Karl makes the following observation, along with a few about
Behrens, not quoted, that I think are pretty much on the money -
> I will not get into the perennial Scotto, Malfitano, etc., discussion here.
> NOT ONE of those women EVER had anything close to a dramatic soprano sound.
> Again, God love Scotto's spunk, but what was she thinking???
Hello everybody -
An oft told tale, but some of you may not know it and I think it
is fairly interesting. Sometime in 1974, the Sunday New York Times
printed an interview with Renata Scotto in which she said
I had a seance with Maria Malibran and she told me that I could and
I should sing every Italian soprano role, followed by something
along the lines of "that is now my goal". I think her first ven-
ture outside of the lyric fach was "I Vespri Siciliani" which really
was more than just fine, it was very well sung and very exciting.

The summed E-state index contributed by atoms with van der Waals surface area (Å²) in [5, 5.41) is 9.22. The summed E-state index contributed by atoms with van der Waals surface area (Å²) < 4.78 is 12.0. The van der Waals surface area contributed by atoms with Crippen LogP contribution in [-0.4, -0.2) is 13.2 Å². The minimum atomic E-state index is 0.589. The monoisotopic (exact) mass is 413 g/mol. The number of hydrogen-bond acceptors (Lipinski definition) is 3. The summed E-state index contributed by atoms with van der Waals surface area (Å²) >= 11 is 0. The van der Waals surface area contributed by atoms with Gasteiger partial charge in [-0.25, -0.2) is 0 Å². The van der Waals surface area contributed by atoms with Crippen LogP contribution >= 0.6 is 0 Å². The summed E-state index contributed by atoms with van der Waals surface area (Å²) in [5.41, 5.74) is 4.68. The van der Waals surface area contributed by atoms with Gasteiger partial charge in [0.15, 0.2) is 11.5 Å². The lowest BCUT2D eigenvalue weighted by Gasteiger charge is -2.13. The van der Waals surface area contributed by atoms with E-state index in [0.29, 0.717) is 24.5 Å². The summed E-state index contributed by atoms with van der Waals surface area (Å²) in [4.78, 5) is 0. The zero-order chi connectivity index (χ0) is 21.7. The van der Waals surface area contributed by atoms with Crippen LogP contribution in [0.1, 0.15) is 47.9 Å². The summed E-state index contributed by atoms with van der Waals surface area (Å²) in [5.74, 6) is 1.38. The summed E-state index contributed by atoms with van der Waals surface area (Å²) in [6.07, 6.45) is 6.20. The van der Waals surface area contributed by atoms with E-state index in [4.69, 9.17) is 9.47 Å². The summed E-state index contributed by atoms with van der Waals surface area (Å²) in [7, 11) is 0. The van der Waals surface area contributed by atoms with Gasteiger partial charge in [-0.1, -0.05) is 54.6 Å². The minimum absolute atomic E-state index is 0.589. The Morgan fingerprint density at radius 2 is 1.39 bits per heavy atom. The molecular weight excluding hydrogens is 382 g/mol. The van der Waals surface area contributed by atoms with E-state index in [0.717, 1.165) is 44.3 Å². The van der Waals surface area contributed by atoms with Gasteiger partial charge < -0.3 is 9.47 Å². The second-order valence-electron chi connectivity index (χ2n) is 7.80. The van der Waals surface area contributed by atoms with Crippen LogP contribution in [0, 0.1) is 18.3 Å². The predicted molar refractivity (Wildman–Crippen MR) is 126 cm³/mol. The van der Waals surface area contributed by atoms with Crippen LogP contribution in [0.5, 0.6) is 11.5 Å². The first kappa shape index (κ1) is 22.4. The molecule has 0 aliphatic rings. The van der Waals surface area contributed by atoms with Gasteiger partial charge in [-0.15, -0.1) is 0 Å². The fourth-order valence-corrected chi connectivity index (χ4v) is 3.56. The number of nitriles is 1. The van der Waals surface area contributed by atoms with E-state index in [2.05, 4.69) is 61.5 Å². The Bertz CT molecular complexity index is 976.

Nothing succeeds like success, so she started to get (IMO) sillier
and sillier. The ultimate foolery (IMO) was Norma and from the
moment she sang it she was never the same. Incipient wobble be-
came incessant wobble. All the dramatic intensity, and intelligent
phrasing in the world couldn't cover the basic mistake.
Interestingly, she had many years earlier, recorded a fine rendition
of "O Patria Mia" on a recital, and that gave some people the idea
that maybe she wasn't so far off the mark. Well, the rest is
history. Freni, for whom I haven't nearly the affection I do for
Scotto, went into that rep, and out of it early enough that there
was no permanent damage. And so, she was able to thrill us both
visually and vocally in Fedora just a few months ago. Risks are
always fun, the rewards can be many, but the outcomes are very
P. S. She must have had another talk with Malibran somewhere along
the line because she didn't come close to doing all of them. We all
waited for Turandot ;-)